According to Wikipedia, A flywheel is a spinning mechanized machine utilized to stock and release rotational power.
Flywheels are seen to possess an inertia, termed the "moment of inertia" which therefore resists alterations in rotational to their speeds, much like the mass (inertia) of an automotive system prevents its acceleration.
The level of power trapped in a flywheel is proportional to the square of its rotational movement.
Energy is delivered to a flywheel by the utilization of a torsional power to it, consequently raising its rotational velocity, and as a result its accumulated power. On the other hand, a flywheel produces collected energy by making use of torsional power to a physical load, consequently lowering the flywheel's rotational rate.
Typical applications of a flywheel incorporate:
Offering nonstop energy where the source of energy is discontinuous. As an illustration, flywheels are utilized in reciprocating motors since the power source, torque from these motors, are irregular.
Dispensing energy at rates beyond the capability of a persisting source of energy.
This is often accomplished by gathering energy in the flywheel progressively then simply discharging the energy swiftly, at rates that surpass the capabilities of the source of energy.
Managing the alignment of a mechanised equipment. In this kind of usages, the angular speed of a flywheel is specifically routed as a torsional power to the connecting mechanized system while energy is moved to or from the flywheel, consequently provoking the connecting equipment to move into certain expected position.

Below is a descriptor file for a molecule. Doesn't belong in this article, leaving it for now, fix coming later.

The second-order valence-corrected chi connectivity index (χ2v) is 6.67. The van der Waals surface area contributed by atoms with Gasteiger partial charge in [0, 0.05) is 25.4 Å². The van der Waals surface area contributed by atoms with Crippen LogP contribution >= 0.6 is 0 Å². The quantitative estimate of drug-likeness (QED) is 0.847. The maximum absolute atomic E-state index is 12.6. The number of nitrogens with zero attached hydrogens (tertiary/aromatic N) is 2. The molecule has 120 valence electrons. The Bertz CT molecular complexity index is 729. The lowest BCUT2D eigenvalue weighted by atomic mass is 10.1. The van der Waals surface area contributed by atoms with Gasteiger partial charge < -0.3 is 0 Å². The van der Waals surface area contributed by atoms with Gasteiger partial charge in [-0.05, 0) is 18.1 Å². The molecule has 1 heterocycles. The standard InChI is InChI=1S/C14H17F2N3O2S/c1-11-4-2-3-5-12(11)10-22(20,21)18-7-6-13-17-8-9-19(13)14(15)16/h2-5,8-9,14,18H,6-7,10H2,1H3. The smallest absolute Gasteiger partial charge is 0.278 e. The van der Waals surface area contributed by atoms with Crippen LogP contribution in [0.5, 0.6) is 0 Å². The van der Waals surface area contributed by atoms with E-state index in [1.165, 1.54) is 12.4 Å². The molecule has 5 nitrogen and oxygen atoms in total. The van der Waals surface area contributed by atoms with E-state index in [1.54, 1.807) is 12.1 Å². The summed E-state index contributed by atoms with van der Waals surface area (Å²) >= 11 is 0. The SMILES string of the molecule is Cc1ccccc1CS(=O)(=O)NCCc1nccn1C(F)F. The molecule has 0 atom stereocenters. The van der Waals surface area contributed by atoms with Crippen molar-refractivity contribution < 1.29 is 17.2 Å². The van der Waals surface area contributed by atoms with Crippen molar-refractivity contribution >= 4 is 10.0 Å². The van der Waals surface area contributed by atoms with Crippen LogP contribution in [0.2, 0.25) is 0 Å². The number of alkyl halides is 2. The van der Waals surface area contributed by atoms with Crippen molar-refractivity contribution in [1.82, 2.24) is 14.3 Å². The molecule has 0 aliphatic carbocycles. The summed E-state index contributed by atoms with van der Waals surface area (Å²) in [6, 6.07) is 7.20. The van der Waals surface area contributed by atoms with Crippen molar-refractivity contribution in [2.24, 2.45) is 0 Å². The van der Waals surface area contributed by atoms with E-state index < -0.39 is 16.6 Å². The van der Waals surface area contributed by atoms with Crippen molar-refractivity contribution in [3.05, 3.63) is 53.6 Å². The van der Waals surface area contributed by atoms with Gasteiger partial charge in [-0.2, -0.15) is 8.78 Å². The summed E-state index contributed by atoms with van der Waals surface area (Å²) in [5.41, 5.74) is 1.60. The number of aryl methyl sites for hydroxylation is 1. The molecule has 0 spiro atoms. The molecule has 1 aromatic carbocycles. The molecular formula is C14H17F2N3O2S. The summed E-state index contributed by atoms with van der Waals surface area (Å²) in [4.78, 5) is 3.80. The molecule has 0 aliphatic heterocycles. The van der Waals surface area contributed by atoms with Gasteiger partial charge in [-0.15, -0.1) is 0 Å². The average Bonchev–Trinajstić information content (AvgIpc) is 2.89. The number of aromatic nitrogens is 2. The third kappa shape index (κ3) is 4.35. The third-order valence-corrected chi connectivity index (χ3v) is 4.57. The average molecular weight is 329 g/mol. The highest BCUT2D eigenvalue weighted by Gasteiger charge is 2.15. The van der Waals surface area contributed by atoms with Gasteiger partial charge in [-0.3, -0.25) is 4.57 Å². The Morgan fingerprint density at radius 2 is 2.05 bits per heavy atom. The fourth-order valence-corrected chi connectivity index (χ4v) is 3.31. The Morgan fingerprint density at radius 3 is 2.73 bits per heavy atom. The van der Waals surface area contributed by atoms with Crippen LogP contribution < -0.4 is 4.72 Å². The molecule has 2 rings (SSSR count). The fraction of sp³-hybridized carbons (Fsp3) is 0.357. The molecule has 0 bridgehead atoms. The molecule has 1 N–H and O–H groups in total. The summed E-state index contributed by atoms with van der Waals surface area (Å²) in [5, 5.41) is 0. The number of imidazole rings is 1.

Flywheels are ideally made from steel and move over special high grade bearings; these are typically confined to a revolution value of several thousand RPM.
A number of contemporary flywheels are constructed of carbon fiber components and implement magnetic bearings, making it possible for these to rotate at rates up to 60,000 RPM.
The above discussion clearly states that flywheels have the potentials to generate an output power that may much higher than the input once it has been rotated to some specified high speed.
From the above discussion we can conclude that using a flywheel an overunity electricity generator can be achieved without much complications and skepticism.
Considering Flywheel as an Effective Free Electricity Generator
In this article we'll see how a flywheel can be used for executing an overunity result, and derive over 300% more output than the applied input.
In the diagram below we can see a simple flywheel with a motor set up:
This can be seen as a manual electricity generator using a flywheel wherein the flywheel needs to be pushed occasionally for sustaining a consistent rotation over the attached motor.
The motor wires can be appropriately terminated with a battery for acquiring the proposed free electricity from the set up.
The advantage of this set up is that once the flywheel is rotated with the specified maximum torque, the rotational can be sustained by pushing the flywheel with significantly less amount of energy.
Although efficient, the above set up may not look too impressive due to the requirement of an individual all the time near the system.